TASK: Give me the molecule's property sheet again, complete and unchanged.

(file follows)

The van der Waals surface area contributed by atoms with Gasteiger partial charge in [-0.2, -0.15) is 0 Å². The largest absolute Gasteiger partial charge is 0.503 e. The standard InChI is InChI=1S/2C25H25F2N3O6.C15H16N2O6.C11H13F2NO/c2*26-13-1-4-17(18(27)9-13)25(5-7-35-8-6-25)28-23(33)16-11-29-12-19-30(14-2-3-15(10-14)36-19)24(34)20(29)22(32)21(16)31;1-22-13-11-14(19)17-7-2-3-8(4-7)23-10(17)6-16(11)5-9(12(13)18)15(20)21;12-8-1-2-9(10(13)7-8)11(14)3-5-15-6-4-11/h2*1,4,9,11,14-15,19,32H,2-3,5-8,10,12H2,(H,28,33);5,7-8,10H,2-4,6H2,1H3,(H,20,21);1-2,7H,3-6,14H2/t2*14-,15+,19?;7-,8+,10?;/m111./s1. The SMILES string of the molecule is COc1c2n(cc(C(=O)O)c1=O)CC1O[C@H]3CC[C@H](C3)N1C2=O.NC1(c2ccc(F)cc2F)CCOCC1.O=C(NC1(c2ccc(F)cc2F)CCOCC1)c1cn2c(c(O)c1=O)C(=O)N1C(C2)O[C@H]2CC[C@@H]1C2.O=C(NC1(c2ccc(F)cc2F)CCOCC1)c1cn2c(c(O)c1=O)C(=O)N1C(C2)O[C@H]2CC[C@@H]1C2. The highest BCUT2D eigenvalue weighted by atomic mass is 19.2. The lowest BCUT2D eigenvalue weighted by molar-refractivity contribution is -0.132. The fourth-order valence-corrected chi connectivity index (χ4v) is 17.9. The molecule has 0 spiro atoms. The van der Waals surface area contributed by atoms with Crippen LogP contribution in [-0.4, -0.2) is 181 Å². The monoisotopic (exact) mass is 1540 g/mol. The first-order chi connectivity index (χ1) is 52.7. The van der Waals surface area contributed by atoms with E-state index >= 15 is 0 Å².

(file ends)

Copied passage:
The van der Waals surface area contributed by atoms with Gasteiger partial charge in [-0.2, -0.15) is 0 Å². The largest absolute Gasteiger partial charge is 0.503 e. The standard InChI is InChI=1S/2C25H25F2N3O6.C15H16N2O6.C11H13F2NO/c2*26-13-1-4-17(18(27)9-13)25(5-7-35-8-6-25)28-23(33)16-11-29-12-19-30(14-2-3-15(10-14)36-19)24(34)20(29)22(32)21(16)31;1-22-13-11-14(19)17-7-2-3-8(4-7)23-10(17)6-16(11)5-9(12(13)18)15(20)21;12-8-1-2-9(10(13)7-8)11(14)3-5-15-6-4-11/h2*1,4,9,11,14-15,19,32H,2-3,5-8,10,12H2,(H,28,33);5,7-8,10H,2-4,6H2,1H3,(H,20,21);1-2,7H,3-6,14H2/t2*14-,15+,19?;7-,8+,10?;/m111./s1. The SMILES string of the molecule is COc1c2n(cc(C(=O)O)c1=O)CC1O[C@H]3CC[C@H](C3)N1C2=O.NC1(c2ccc(F)cc2F)CCOCC1.O=C(NC1(c2ccc(F)cc2F)CCOCC1)c1cn2c(c(O)c1=O)C(=O)N1C(C2)O[C@H]2CC[C@@H]1C2.O=C(NC1(c2ccc(F)cc2F)CCOCC1)c1cn2c(c(O)c1=O)C(=O)N1C(C2)O[C@H]2CC[C@@H]1C2. The highest BCUT2D eigenvalue weighted by atomic mass is 19.2. The lowest BCUT2D eigenvalue weighted by molar-refractivity contribution is -0.132. The fourth-order valence-corrected chi connectivity index (χ4v) is 17.9. The molecule has 0 spiro atoms. The van der Waals surface area contributed by atoms with Crippen LogP contribution in [-0.4, -0.2) is 181 Å². The monoisotopic (exact) mass is 1540 g/mol. The first-order chi connectivity index (χ1) is 52.7. The van der Waals surface area contributed by atoms with E-state index >= 15 is 0 Å².